Re: 1984 by George Orwell - a discussion of Part 2
Orwell steadily ratchets up the tragedy, with Chapter 7
telling the story of Winston’s dream about his mother. After his father disappeared, Winston and his mother shared an unspoken secret, the knowledge that she too would disappear for the crime of integrity. The poignant language of the dream starts with an image of a vast luminous landscape, a summer evening after rain, all inside the glass paperweight that Winston first bought in the shop. The cluster of events surrounding his last days with his mother and sister were a time of starvation and war, with his baby sister so hungry she looked like a monkey. He runs away after stealing his sister’s tiny chocolate ration, and when he returns mother and baby are gone. Orwell describes Winston Smith’s mother as follows:
Here we see what I called the crime of integrity, the indestructible compulsion to live according to principle. Orwell encapsulates the contrast with the corruption of conformity in saying Winston's mother's feelings were her own and could not be altered from outside. And the loveless transactional mentality that confines the meaning of an action to its effects is a bitter observation of how authentic existence has values that clash with those of the Inner Party.
These memories of his mother lead Winston to regret how he has been traumatised and desensitised, shown in the episode where he kicked a severed hand into the gutter. These memories lead Winston to compare the 1984 world, where he has become hardened inside by loyalty to party, country and idea, to the people of only two generations ago. People in those days were not attempting to alter history, but instead were governed by private loyalties which they did not question. What mattered were individual relationships, and a completely helpless gesture, an embrace, a tear, a word spoken to a dying man, could have value in itself. These human values only survive among the proles, while party members who wish to remain human must re-learn primitive emotions by conscious effort.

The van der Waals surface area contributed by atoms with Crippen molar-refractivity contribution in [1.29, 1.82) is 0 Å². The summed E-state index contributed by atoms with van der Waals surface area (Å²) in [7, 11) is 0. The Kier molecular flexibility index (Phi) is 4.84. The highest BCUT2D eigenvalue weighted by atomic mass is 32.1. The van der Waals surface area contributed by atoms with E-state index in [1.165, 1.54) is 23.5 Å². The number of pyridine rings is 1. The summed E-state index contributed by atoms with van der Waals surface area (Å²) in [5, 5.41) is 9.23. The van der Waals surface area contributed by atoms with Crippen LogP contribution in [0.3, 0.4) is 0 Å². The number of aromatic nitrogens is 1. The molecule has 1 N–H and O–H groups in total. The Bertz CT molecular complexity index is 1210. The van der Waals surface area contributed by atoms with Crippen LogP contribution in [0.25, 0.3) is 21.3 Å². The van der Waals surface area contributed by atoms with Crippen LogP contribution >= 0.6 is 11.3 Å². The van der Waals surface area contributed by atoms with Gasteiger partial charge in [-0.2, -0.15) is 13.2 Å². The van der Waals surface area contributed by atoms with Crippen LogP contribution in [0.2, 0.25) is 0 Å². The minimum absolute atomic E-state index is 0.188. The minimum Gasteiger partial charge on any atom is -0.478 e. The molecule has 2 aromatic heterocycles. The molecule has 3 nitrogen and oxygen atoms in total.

Finally, Winston and Julia chat about the inevitability of their capture, and how even under torture the party will not be able to change how they think and feel. Winston wonders why Julia would sacrifice herself for him. She remarks that they can make you say anything but they can’t make you believe it. In a relationship of love the objective is not to stay alive but to stay human.
This chapter highlights the contrast between the authentic human existence of Winston and Julia and the heartless inauthentic inhumanity of imperial values. The trauma of wordless disappearance had most vividly been displayed to the world by Stalin’s purges and the Nazi final solution, leading Orwell to remark that the disappearance of Winston’s father had left his mother feeling completely without spirit. She was left waiting to disappear like a walking corpse, thoroughly traumatised by a world without soul. England has fallen to a Bolshevik empire which can only maintain power through a radical and systematic dehumanisation of the culture.